Prominent Women in Tech Say They Don’t Want to Join OpenAI’s All-Male Board

“It’s repulsive to me,” says Gebru. “I honestly think there’s more of a chance that I would go back to Google—I mean, they won’t have me and I won’t have them—than me going to OpenAI.”

The lack of women in the AI field has been an issue for years; in 2018, WIRED estimated that only 12 percent of leading machine learning researchers were women. In 2020, the World Economic Forum found that only 26 percent of data and AI positions in the workforce are held by women. “AI is very imbalanced in terms of gender,” says Sasha Luccioni, an AI ethics researcher at HuggingFace. “It’s not a very welcoming field for women.”

One of the areas where women are flourishing within the AI industry is in the world of ethics and safety, which Luccioni views as comparatively inclusive. She also sees it as significant that the ousted board members reportedly clashed with Altman over OpenAI’s mission. According to The New York Times, Toner and Altman had bickered over a research paper she published with coauthors in October that Altman interpreted as critical of the company. Luccioni believes that in addition to highlighting gender disparities, this incident also demonstrates how voices advocating for ethical considerations are getting hushed.

“I don’t think they got fired because they’re women,” Luccioni says. “I think they got fired because they highlighted an issue.” (Technically, both women agreed to leave the board.)

“It’s repulsive to me. I honestly think there’s more of a chance that I would go back to Google—I mean, they won’t have me and I won’t have them—than me going to OpenAI.”

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Timnit Gebru, founder Distributed AI Research Institute

No matter what actually spurred the conflict at OpenAI, the way in which it was resolved, with Altman back at the helm and his dissenters out, has played into a narrative: Altman emerging as victor, flanked by loyalists and boosters. His board is now stocked with men eager to commercialize OpenAI’s products, not rein in its technological ambition. (One recent headline capturing this perspective: “AI Belongs to the Capitalists Now.”) Caution espoused by female leadership at least appears to have lost.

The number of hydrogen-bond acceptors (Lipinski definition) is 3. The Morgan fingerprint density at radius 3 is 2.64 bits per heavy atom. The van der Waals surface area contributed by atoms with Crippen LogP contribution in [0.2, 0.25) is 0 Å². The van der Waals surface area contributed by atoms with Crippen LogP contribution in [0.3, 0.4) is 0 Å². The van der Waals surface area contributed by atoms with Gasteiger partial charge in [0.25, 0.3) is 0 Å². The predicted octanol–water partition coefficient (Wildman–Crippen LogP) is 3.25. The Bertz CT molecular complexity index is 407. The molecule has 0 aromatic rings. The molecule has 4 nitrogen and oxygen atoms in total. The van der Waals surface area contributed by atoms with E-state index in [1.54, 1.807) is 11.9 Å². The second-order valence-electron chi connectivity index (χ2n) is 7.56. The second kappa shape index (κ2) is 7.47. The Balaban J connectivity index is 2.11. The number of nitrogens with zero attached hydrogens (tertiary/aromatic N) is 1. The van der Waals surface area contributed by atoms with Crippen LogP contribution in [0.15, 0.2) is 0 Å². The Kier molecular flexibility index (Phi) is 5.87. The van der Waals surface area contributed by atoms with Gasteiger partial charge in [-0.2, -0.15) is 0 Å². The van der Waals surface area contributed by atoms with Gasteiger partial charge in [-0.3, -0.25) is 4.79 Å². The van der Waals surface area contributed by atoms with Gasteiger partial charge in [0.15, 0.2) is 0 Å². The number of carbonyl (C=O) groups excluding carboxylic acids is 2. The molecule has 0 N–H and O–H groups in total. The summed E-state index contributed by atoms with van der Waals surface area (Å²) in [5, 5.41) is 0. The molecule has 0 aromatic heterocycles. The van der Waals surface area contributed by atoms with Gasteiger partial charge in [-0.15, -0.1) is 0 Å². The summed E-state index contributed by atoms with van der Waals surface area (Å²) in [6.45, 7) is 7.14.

O’Mara sees the all-male OpenAI board as a sign of a swinging cultural pendulum. Just as some Silicon Valley tech companies have been working to correct their woeful track records in diversity and consider their environmental footprints, others have recoiled against “wokism” in various forms, instead espousing hard-nosed beliefs about work culture.

“It’s this sentiment around, ‘OK, we’re done being touchy-feely,’” she says. “Whether it’s Elon Musk’s ‘extremely hardcore’ demands or Marc Andreessen’s recent manifesto, the idea is that if you’re calling for people to take a pause and consider potential harms or complaining about the lack of representation, that is orthogonal to their business.”

OpenAI is reportedly planning to expand the board soon, and speculation is rampant about who will join. Its conspicuously all-male and all-white makeup certainly did not go unnoticed, and OpenAI is already looking at prospects who might placate some critics. According to a Bloomberg report, philanthropist Laurene Powell Jobs, former Yahoo CEO Marissa Mayer, and former US Secretary of State Condoleezza Rice were all considered but not selected.

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